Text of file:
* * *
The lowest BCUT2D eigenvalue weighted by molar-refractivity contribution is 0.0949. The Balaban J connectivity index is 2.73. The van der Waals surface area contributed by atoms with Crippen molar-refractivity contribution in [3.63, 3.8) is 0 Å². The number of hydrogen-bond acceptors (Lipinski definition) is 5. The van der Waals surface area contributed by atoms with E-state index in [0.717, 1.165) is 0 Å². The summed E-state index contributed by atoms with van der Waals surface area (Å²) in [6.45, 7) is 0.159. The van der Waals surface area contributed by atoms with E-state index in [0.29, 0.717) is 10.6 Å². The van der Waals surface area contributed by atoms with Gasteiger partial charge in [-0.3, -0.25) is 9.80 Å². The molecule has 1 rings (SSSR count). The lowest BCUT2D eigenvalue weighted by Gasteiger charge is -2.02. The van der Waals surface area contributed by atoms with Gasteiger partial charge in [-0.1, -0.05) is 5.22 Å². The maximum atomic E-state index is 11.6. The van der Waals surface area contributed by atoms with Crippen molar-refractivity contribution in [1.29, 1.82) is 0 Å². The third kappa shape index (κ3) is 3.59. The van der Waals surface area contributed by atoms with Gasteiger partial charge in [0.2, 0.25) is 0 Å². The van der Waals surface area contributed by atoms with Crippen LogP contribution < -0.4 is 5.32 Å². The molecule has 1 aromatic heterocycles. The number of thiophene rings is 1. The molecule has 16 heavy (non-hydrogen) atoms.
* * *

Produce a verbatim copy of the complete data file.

The lowest BCUT2D eigenvalue weighted by molar-refractivity contribution is 0.0949. The Balaban J connectivity index is 2.73. The van der Waals surface area contributed by atoms with Crippen molar-refractivity contribution in [3.63, 3.8) is 0 Å². The number of hydrogen-bond acceptors (Lipinski definition) is 5. The van der Waals surface area contributed by atoms with E-state index in [0.717, 1.165) is 0 Å². The summed E-state index contributed by atoms with van der Waals surface area (Å²) in [6.45, 7) is 0.159. The van der Waals surface area contributed by atoms with E-state index in [0.29, 0.717) is 10.6 Å². The van der Waals surface area contributed by atoms with Gasteiger partial charge in [-0.3, -0.25) is 9.80 Å². The molecule has 1 rings (SSSR count). The lowest BCUT2D eigenvalue weighted by Gasteiger charge is -2.02. The van der Waals surface area contributed by atoms with Gasteiger partial charge in [-0.1, -0.05) is 5.22 Å². The maximum atomic E-state index is 11.6. The van der Waals surface area contributed by atoms with Crippen molar-refractivity contribution in [1.29, 1.82) is 0 Å². The third kappa shape index (κ3) is 3.59. The van der Waals surface area contributed by atoms with Gasteiger partial charge in [0.2, 0.25) is 0 Å². The van der Waals surface area contributed by atoms with Crippen LogP contribution < -0.4 is 5.32 Å². The molecule has 1 aromatic heterocycles. The number of thiophene rings is 1. The molecule has 16 heavy (non-hydrogen) atoms.